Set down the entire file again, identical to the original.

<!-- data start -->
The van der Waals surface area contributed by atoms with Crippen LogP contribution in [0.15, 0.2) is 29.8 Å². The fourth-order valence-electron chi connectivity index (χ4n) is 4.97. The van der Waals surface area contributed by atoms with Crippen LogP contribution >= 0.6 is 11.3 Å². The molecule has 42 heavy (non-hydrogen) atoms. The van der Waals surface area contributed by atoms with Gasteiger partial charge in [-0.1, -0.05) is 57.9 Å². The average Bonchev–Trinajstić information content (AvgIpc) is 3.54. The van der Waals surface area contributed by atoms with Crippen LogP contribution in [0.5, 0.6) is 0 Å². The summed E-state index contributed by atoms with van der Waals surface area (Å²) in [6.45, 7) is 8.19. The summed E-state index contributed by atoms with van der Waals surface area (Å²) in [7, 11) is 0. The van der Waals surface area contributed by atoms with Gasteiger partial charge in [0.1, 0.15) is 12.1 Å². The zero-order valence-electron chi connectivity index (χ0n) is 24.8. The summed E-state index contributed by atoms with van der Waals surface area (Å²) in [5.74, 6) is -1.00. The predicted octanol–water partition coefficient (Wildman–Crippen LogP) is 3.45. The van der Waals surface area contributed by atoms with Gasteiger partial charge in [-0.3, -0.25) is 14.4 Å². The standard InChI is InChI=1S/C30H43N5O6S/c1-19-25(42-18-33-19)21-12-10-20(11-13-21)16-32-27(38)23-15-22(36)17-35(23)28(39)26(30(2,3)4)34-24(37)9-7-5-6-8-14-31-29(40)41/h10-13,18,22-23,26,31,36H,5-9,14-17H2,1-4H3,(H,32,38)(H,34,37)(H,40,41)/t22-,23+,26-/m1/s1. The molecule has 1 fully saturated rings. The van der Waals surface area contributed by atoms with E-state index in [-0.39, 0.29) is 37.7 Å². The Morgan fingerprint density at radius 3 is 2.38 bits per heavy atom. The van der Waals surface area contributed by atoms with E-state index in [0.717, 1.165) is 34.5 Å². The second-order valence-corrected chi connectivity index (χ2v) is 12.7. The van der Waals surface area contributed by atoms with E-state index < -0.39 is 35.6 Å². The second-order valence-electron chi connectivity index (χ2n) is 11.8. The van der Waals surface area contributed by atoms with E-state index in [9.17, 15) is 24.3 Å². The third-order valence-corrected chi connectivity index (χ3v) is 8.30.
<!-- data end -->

The van der Waals surface area contributed by atoms with Crippen LogP contribution in [0.15, 0.2) is 29.8 Å². The fourth-order valence-electron chi connectivity index (χ4n) is 4.97. The van der Waals surface area contributed by atoms with Crippen LogP contribution >= 0.6 is 11.3 Å². The molecule has 42 heavy (non-hydrogen) atoms. The van der Waals surface area contributed by atoms with Gasteiger partial charge in [-0.1, -0.05) is 57.9 Å². The average Bonchev–Trinajstić information content (AvgIpc) is 3.54. The van der Waals surface area contributed by atoms with Crippen LogP contribution in [0.5, 0.6) is 0 Å². The summed E-state index contributed by atoms with van der Waals surface area (Å²) in [6.45, 7) is 8.19. The summed E-state index contributed by atoms with van der Waals surface area (Å²) in [7, 11) is 0. The van der Waals surface area contributed by atoms with Gasteiger partial charge in [0.1, 0.15) is 12.1 Å². The zero-order valence-electron chi connectivity index (χ0n) is 24.8. The summed E-state index contributed by atoms with van der Waals surface area (Å²) in [5.74, 6) is -1.00. The predicted octanol–water partition coefficient (Wildman–Crippen LogP) is 3.45. The van der Waals surface area contributed by atoms with Gasteiger partial charge in [-0.3, -0.25) is 14.4 Å². The standard InChI is InChI=1S/C30H43N5O6S/c1-19-25(42-18-33-19)21-12-10-20(11-13-21)16-32-27(38)23-15-22(36)17-35(23)28(39)26(30(2,3)4)34-24(37)9-7-5-6-8-14-31-29(40)41/h10-13,18,22-23,26,31,36H,5-9,14-17H2,1-4H3,(H,32,38)(H,34,37)(H,40,41)/t22-,23+,26-/m1/s1. The molecule has 1 fully saturated rings. The van der Waals surface area contributed by atoms with E-state index in [-0.39, 0.29) is 37.7 Å². The Morgan fingerprint density at radius 3 is 2.38 bits per heavy atom. The van der Waals surface area contributed by atoms with E-state index in [0.717, 1.165) is 34.5 Å². The second-order valence-corrected chi connectivity index (χ2v) is 12.7. The van der Waals surface area contributed by atoms with E-state index < -0.39 is 35.6 Å². The second-order valence-electron chi connectivity index (χ2n) is 11.8. The van der Waals surface area contributed by atoms with E-state index in [9.17, 15) is 24.3 Å². The third-order valence-corrected chi connectivity index (χ3v) is 8.30.